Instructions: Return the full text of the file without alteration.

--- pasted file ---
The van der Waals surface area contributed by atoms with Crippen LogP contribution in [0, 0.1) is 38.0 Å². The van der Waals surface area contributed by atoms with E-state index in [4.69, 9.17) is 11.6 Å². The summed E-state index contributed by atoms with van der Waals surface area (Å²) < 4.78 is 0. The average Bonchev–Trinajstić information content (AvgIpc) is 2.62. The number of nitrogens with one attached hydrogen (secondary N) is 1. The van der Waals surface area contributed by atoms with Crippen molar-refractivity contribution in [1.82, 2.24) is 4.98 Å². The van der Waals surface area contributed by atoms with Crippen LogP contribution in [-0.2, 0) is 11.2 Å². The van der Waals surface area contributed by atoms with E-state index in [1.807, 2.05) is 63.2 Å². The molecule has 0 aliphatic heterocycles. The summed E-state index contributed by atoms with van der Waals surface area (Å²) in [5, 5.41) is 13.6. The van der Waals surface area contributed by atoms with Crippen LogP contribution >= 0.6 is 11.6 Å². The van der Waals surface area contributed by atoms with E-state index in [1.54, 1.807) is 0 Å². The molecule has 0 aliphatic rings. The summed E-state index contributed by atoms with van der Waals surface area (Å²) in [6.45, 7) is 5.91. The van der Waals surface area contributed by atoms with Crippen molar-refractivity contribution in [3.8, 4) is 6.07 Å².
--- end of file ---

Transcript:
The van der Waals surface area contributed by atoms with Crippen LogP contribution in [0, 0.1) is 38.0 Å². The van der Waals surface area contributed by atoms with E-state index in [4.69, 9.17) is 11.6 Å². The summed E-state index contributed by atoms with van der Waals surface area (Å²) < 4.78 is 0. The average Bonchev–Trinajstić information content (AvgIpc) is 2.62. The number of nitrogens with one attached hydrogen (secondary N) is 1. The van der Waals surface area contributed by atoms with Crippen molar-refractivity contribution in [1.82, 2.24) is 4.98 Å². The van der Waals surface area contributed by atoms with Crippen LogP contribution in [-0.2, 0) is 11.2 Å². The van der Waals surface area contributed by atoms with E-state index in [1.807, 2.05) is 63.2 Å². The molecule has 0 aliphatic heterocycles. The summed E-state index contributed by atoms with van der Waals surface area (Å²) in [5, 5.41) is 13.6. The van der Waals surface area contributed by atoms with Crippen LogP contribution >= 0.6 is 11.6 Å². The van der Waals surface area contributed by atoms with E-state index in [1.54, 1.807) is 0 Å². The molecule has 0 aliphatic rings. The summed E-state index contributed by atoms with van der Waals surface area (Å²) in [6.45, 7) is 5.91. The van der Waals surface area contributed by atoms with Crippen molar-refractivity contribution in [3.8, 4) is 6.07 Å².